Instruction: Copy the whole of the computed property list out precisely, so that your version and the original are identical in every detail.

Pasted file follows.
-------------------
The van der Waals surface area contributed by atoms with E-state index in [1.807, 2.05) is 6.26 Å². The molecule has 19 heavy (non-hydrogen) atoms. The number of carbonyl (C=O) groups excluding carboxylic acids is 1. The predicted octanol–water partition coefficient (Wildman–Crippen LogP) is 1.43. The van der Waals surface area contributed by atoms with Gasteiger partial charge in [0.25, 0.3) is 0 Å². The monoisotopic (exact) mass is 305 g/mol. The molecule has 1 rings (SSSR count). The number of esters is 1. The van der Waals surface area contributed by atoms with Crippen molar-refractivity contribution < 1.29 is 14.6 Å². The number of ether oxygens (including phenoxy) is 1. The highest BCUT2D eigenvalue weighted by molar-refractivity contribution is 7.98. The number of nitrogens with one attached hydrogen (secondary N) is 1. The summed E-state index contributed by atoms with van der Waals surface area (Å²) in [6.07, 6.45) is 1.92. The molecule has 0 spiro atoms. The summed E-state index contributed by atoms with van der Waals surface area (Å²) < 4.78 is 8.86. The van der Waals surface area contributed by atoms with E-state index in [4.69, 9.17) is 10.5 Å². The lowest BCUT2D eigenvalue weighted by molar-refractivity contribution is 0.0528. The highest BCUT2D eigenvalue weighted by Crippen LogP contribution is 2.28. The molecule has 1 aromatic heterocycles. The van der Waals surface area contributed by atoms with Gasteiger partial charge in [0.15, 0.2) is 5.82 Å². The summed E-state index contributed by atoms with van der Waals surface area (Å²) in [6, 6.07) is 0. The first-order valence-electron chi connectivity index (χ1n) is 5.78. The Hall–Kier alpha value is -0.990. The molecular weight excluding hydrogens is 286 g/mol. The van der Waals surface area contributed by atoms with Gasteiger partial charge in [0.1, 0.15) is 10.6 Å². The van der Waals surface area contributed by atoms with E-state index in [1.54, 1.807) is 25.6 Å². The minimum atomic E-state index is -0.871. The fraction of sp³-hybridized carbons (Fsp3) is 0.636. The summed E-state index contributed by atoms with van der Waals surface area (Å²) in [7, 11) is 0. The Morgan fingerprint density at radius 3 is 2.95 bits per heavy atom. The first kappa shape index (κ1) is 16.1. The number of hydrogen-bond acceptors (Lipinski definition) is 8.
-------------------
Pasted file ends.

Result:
The van der Waals surface area contributed by atoms with E-state index in [1.807, 2.05) is 6.26 Å². The molecule has 19 heavy (non-hydrogen) atoms. The number of carbonyl (C=O) groups excluding carboxylic acids is 1. The predicted octanol–water partition coefficient (Wildman–Crippen LogP) is 1.43. The van der Waals surface area contributed by atoms with Gasteiger partial charge in [0.25, 0.3) is 0 Å². The monoisotopic (exact) mass is 305 g/mol. The molecule has 1 rings (SSSR count). The number of esters is 1. The van der Waals surface area contributed by atoms with Crippen molar-refractivity contribution < 1.29 is 14.6 Å². The number of ether oxygens (including phenoxy) is 1. The highest BCUT2D eigenvalue weighted by molar-refractivity contribution is 7.98. The number of nitrogens with one attached hydrogen (secondary N) is 1. The summed E-state index contributed by atoms with van der Waals surface area (Å²) in [6.07, 6.45) is 1.92. The molecule has 0 spiro atoms. The summed E-state index contributed by atoms with van der Waals surface area (Å²) < 4.78 is 8.86. The van der Waals surface area contributed by atoms with E-state index in [4.69, 9.17) is 10.5 Å². The lowest BCUT2D eigenvalue weighted by molar-refractivity contribution is 0.0528. The highest BCUT2D eigenvalue weighted by Crippen LogP contribution is 2.28. The molecule has 1 aromatic heterocycles. The van der Waals surface area contributed by atoms with Gasteiger partial charge in [0.15, 0.2) is 5.82 Å². The summed E-state index contributed by atoms with van der Waals surface area (Å²) in [6, 6.07) is 0. The first-order valence-electron chi connectivity index (χ1n) is 5.78. The Hall–Kier alpha value is -0.990. The molecular weight excluding hydrogens is 286 g/mol. The van der Waals surface area contributed by atoms with Gasteiger partial charge in [0.1, 0.15) is 10.6 Å². The van der Waals surface area contributed by atoms with E-state index in [1.54, 1.807) is 25.6 Å². The minimum atomic E-state index is -0.871. The fraction of sp³-hybridized carbons (Fsp3) is 0.636. The summed E-state index contributed by atoms with van der Waals surface area (Å²) in [7, 11) is 0. The Morgan fingerprint density at radius 3 is 2.95 bits per heavy atom. The first kappa shape index (κ1) is 16.1. The number of hydrogen-bond acceptors (Lipinski definition) is 8.